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University of Arizona Inks Deal for ‘Micro-Campus’ at American University of Phnom Penh

Students from the American University of Phnom Penh applaud the school's dual degree program agreement with the University of Arizona. Un Yarat / U.S. Embassy Phnom Penh Flickr

The University of Arizona (UA) and the American University of Phnom Penh (AUPP) inked a deal earlier this month that will allow the Tucson-based university to open a “micro-campus” in Cambodia, the first partnership of its kind between the two countries, according to the universities and the country's U.S. Embassy.

The University of Arizona is one of a handful of American-based institutions of higher learning that has signed dual-degree programs with the American University of Phnom Penh, a private university that opened in 2013 to offer “American-style” education in the English language to Cambodian students, but it is the only school with plans to eventually send a professor.

The University of Arizona and AUPP signed a dual degree program agreement, under which students will be able to study full time in Cambodia and receive degrees from both schools. Un Yarat / U.S. Embassy Phnom Penh Flickr

“They will actually be feeding us all of the materials and we will be teaching, and once we get to a certain number of students, they will have a professor on ground,” Billie Slott, director of student affairs and business development and an associate professor of law at AUPP, told NBC News. Once 100 students are enrolled, UA will provide a professor on ground, she said.

The University of Arizona, which became the first university in the United States to offer a bachelor of arts in law, started a similar dual-degree program in China. Now in its second year, UA-Qingdao is located on the Ocean University of China campus in Qingdao, China, and has 174 students enrolled to earn undergraduate law degrees from both Ocean University and UA, according to a statement from the University of Arizona.

In Cambodia, students in the dual-degree program with the University of Arizona can study law or business and the program may eventually include civil engineering and architecture, Slott said.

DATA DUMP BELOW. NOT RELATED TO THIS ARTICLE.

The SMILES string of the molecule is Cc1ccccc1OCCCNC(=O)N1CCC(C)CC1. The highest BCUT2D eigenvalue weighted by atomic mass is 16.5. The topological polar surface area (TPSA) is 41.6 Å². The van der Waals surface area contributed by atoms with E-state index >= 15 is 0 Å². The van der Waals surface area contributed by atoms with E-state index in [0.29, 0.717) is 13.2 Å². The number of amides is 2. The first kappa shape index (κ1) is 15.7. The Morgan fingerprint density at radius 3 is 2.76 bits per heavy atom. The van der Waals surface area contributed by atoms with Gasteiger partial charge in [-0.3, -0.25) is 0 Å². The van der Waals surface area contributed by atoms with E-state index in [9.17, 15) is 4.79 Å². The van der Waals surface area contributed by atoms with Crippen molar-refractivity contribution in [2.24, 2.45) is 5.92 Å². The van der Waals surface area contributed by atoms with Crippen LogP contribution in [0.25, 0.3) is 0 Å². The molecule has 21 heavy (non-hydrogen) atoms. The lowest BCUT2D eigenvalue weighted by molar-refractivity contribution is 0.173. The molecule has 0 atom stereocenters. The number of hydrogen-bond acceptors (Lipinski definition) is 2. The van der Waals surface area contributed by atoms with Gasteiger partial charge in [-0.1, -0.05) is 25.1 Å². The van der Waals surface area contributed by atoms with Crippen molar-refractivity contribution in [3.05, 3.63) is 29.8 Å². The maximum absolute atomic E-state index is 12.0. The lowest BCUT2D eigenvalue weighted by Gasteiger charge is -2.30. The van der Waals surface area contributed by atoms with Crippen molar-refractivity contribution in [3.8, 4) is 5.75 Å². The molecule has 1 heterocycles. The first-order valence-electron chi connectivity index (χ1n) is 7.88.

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“We’re very excited about the possibilities the dual-degree program opens up for our students. It opens up the possibility for them to get degrees from both the America University of Phnom Penh and the University in Arizona, and thus we are providing access to quality U.S.-style education and U.S.-quality-assured education,” said Nial Farrell, vice president of academic affairs for the American University of Phnom Penh.

During the official signing ceremony, U.S. Ambassador to Cambodia William A. Heidt said higher education is one of Cambodia’s fastest growing sectors, noting that more than 250,000 Cambodians are enrolled in university programs and about 300,000 young Cambodians enter the job market each year.

“Just like in America, those with college degrees have the best chance to find satisfying, well-paid jobs that offer career advancement,” he said.

U.S. Ambassador to Cambodia William A. Heidt served as a witness to the signing of this agreement between the University of Arizona and the American University of Phnom Penh. Un Yarat / U.S. Embassy Phnom Penh Flickr

The University of Arizona, meanwhile, can also learn from the “young, exciting, fast-paced, and Facebook-loving country in the heart of Southeast Asia,” Heidt added. He said he hopes that the program will allow for increased exchanges of students, faculty, and administrators between the two universities.

The price of that education won’t come cheap for the Cambodian students. Tuition at AUPP, which is working toward accreditation in the United States, is $9,000 per year. Though many students receive scholarships and financial aid based on high school examinations, according to the university’s website, it is still a steep price for many in Cambodia, where nearly 20 percent of the population lives under the international poverty line of $1.25 per day, according to UNICEF.

“We give a lot of scholarships to deserving Cambodian students,” Slott said. “We take a high percentage of scholarship students because they are very deserving and very smart and just don’t have the financial resources to ever see the inside of an institution.”

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Reaksmey Lim is one of those students. Lim, a sophomore studying information technology management, received a full scholarship to study at the university. Though he said the school wasn’t initially his target university, once he visited friends who attended, he decided it was the right place for him.

“Education at AUPP does not teach me what to think, but how to think,” he told NBC News, adding that he also learns through extracurricular activities like the Investment Club. “So I don't just get stuck in programs and codes. I also know how to read stock exchange graphs,” he said. “There are many other clubs available at AUPP and almost all of them are initiated by AUPP students.”

Sunner Kea, a third-year law student at AUPP, said he believes the new partnership between the University of Arizona and the American University of Phnom Penh will improve the level of education at the school.

“We can also transfer to one of the top universities in the United States,” he said. “It's one good step for AUPP.”

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